Unexplainable Magic

6 mins read

Like many boys who watch war movies, Sean McCoy dreamed of glory when he joined the military. He wanted to see the world and earn every honor the armed forces could afford him. 

What he would observe over his years of service would shape his view of people for the rest of his life.

 Multiple branches of the military courted McCoy as a high schooler. He contemplated life as a Rambo-type special forces soldier, decorating his walls with posters of them. “I was enamored at age 18—there was an allure around the military and serving,” he reminisced.

 That is when his father stepped in with a reality check. He pulled out the classified ads, pointed at a poster on his son’s wall, and asked the young McCoy to “find a job for that guy.” The point was clear: the opportunity facing McCoy in the military was one that would provide him with training that would benefit his whole life, not merely his next few years. 

Therefore, he needed to choose wisely.

 With his future in mind, McCoy took the entrance test to determine which jobs would be open to him. He scored so well that he had his choice. He chose electronics in the Navy (without considering whether he would enjoy it) and readied himself to sail around the world.

 McCoy attributes his decision to his “young man’s wanderlust” to see the world. During his six years in service, he got his wish and then some. He travelled to Orlando, Virginia, and San Diego. From there, he did two six-month cruises and saw Singapore, Malaysia, Kenya, the United Arab Emirates, Kuwait, and Guam. His crew was then scheduled to go to Australia, but Saddam Hussein’s actions in Iraq changed those plans.

 It was not exactly the life he imagined. “You will see the world… just a lot of parts you never thought of going and seeing. But there’s a beauty in that, too,” McCoy reflected.

 In time, aspects of military life bothered him. For example, “The bar continually moved,” he said of the accomplishments he once coveted. He was expected to rack up experiences that made him more valuable. It was not enough if you “only” had one tour at sea, for instance.

 McCoy was also disturbed by the dichotomy between enlisted men and women and officers. Wasn’t his life and talent valuable, too? “No human being is less than,” he says. “When it hits the fan, all that goes away. The world doesn’t really care who has a degree,” he ruminated.

 His conviction of the value of human life led him to reconsider life after the military.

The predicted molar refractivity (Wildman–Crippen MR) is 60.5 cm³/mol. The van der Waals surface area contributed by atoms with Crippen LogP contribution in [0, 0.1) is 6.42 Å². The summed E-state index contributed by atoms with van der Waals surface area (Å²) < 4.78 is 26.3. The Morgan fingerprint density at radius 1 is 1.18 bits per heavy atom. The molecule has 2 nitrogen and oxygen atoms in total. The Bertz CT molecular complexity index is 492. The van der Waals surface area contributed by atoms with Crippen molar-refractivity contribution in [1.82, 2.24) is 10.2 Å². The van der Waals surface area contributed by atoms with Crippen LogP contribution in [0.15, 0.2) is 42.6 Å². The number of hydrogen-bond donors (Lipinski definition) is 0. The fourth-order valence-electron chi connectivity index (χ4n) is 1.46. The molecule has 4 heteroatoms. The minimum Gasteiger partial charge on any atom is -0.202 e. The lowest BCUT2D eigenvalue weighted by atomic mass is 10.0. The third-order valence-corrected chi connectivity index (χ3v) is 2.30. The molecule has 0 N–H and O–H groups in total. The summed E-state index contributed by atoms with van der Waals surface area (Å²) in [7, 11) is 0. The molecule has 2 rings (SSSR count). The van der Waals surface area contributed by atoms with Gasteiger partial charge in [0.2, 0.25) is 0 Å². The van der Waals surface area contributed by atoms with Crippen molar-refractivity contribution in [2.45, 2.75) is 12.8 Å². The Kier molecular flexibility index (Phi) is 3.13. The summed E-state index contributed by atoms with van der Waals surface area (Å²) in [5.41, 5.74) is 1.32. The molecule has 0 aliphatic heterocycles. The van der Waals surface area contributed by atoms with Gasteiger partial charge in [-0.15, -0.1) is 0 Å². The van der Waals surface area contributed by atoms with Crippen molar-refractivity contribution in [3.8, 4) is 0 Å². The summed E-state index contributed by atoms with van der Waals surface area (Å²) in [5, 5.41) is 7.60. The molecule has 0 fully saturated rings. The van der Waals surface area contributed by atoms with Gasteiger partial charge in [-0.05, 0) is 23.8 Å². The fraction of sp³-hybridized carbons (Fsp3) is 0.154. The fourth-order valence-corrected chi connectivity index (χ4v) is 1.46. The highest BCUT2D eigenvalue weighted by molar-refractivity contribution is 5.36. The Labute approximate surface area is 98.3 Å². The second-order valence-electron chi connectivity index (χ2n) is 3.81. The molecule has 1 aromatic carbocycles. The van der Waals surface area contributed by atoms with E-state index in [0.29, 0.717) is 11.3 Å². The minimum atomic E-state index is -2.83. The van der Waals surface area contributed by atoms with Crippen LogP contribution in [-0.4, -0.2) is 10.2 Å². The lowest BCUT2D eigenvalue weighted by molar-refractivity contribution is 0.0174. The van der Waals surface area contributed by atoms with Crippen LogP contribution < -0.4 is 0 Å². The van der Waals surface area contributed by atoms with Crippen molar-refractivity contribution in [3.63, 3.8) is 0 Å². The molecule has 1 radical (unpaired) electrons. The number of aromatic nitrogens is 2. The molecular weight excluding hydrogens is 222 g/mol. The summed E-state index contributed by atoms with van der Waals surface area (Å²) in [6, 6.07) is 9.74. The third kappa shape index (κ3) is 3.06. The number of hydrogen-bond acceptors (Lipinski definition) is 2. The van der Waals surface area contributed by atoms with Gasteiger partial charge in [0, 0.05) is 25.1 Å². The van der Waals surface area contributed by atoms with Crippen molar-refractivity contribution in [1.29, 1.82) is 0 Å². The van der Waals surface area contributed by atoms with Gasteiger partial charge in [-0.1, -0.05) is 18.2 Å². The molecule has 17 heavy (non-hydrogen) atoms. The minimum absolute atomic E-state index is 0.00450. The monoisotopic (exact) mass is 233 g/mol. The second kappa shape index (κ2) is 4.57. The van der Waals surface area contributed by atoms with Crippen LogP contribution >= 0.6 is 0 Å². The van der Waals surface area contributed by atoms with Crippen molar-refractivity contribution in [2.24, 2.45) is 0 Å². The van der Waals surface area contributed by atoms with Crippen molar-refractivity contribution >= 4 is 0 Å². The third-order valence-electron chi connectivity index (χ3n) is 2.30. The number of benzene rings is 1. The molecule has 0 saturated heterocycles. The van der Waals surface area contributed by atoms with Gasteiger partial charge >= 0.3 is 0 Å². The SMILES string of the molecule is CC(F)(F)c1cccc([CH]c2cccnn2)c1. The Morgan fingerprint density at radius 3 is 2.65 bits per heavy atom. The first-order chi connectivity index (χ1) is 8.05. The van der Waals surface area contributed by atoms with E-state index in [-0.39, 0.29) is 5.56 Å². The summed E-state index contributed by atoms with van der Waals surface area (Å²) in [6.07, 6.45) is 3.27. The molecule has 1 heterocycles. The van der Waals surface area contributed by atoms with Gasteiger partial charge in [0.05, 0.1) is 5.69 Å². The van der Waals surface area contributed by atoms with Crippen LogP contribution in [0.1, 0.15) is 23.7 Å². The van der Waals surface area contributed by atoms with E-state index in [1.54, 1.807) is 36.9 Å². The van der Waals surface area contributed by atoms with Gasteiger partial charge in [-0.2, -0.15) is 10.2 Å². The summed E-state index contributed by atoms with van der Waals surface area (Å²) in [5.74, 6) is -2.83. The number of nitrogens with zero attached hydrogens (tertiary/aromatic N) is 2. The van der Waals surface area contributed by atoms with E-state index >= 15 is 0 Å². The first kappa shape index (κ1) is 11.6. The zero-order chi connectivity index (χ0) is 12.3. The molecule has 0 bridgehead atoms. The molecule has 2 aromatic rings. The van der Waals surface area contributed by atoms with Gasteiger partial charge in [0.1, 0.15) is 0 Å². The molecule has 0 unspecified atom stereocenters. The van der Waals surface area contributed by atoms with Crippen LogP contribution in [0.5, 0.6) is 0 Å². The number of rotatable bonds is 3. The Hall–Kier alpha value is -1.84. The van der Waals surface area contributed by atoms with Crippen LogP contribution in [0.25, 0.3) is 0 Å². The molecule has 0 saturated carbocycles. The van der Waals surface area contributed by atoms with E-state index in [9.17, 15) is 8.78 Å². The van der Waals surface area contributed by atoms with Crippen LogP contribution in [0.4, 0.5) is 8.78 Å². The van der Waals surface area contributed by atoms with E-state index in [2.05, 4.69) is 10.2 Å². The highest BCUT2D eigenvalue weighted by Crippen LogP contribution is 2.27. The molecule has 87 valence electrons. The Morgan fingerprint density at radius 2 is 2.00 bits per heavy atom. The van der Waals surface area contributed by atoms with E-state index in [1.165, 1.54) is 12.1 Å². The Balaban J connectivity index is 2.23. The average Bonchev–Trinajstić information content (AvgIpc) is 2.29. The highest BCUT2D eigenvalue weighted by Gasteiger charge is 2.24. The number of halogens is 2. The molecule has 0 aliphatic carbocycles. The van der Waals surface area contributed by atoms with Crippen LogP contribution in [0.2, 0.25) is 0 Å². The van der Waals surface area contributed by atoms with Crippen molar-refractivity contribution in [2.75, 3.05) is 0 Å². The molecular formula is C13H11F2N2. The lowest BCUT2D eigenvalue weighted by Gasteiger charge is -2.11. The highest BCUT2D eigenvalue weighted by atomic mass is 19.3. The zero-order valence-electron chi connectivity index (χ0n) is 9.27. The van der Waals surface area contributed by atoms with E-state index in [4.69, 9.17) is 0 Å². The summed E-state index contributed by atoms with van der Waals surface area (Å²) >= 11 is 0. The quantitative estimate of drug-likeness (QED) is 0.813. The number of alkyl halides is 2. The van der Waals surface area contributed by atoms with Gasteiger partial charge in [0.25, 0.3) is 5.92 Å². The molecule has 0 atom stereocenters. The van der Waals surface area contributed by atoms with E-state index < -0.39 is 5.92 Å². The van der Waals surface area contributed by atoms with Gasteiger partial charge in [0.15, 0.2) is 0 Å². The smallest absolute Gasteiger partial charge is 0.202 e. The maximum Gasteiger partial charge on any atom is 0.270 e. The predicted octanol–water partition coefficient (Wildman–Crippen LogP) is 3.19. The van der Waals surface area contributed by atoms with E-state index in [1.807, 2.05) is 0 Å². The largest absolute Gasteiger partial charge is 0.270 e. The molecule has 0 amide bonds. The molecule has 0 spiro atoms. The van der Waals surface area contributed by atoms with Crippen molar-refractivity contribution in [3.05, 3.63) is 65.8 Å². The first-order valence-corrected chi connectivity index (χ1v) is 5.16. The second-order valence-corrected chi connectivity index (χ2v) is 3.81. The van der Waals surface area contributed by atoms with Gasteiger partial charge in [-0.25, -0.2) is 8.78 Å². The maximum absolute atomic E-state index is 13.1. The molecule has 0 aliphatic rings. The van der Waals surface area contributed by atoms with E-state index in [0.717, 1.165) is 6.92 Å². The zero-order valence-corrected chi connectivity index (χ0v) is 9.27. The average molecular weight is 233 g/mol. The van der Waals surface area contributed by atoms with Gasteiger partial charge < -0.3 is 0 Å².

At first, McCoy thought he might stay in San Diego and pursue a career in teaching. Then, on his way back to San Diego from his hometown of Houston, he realized that, for the first time in six years, he could live anywhere he wanted. He “missed” his flight and stayed home. “It was one of the most surreal moments of clarity in my life,” he remembered.

 Working in Houston, McCoy found his way to faith and the oil and gas industry.

 In the meantime, his heart for people led him to eventually create a podcast called Come to the Table in which he perpetually endeavors to encourage empathy for others. His guests often come from different perspectives than his Christian tradition, and he likes it that way.

 “I want to show people that you can have a conversation with someone who doesn’t think like you and walk away without hating each other,” he said. “I thought if people see it’s possible, maybe they’d do it.”

 On a whim, he then entered a contest for a company who was looking for a podcast host. He did not win, but he did get the attention of the company.

 His inherent skill behind the mic led to a job hosting the Oil & Gas Elevate podcast, as well—a sponsored show dedicated to raising the bar in the industry. At first, McCoy was unsure how money might complicate the creation of the podcast. Then, he saw the show’s owner reject a sponsorship proposal because it might compromise the integrity of the show. He committed right then and there.

 McCoy has come far since his days as a teenager impressed with military life. He still thinks of his time in the military and appreciates the recognition of his service, though he thinks “anyone could do it.” 

Now, he serves a different mission greater than himself while doing his best to change the world.

 “The gift God gave us is to experience life with others,” McCoy reflected. “There’s a magic, an unexplainable value to going through life with one another.”

 

November 2020 Issue

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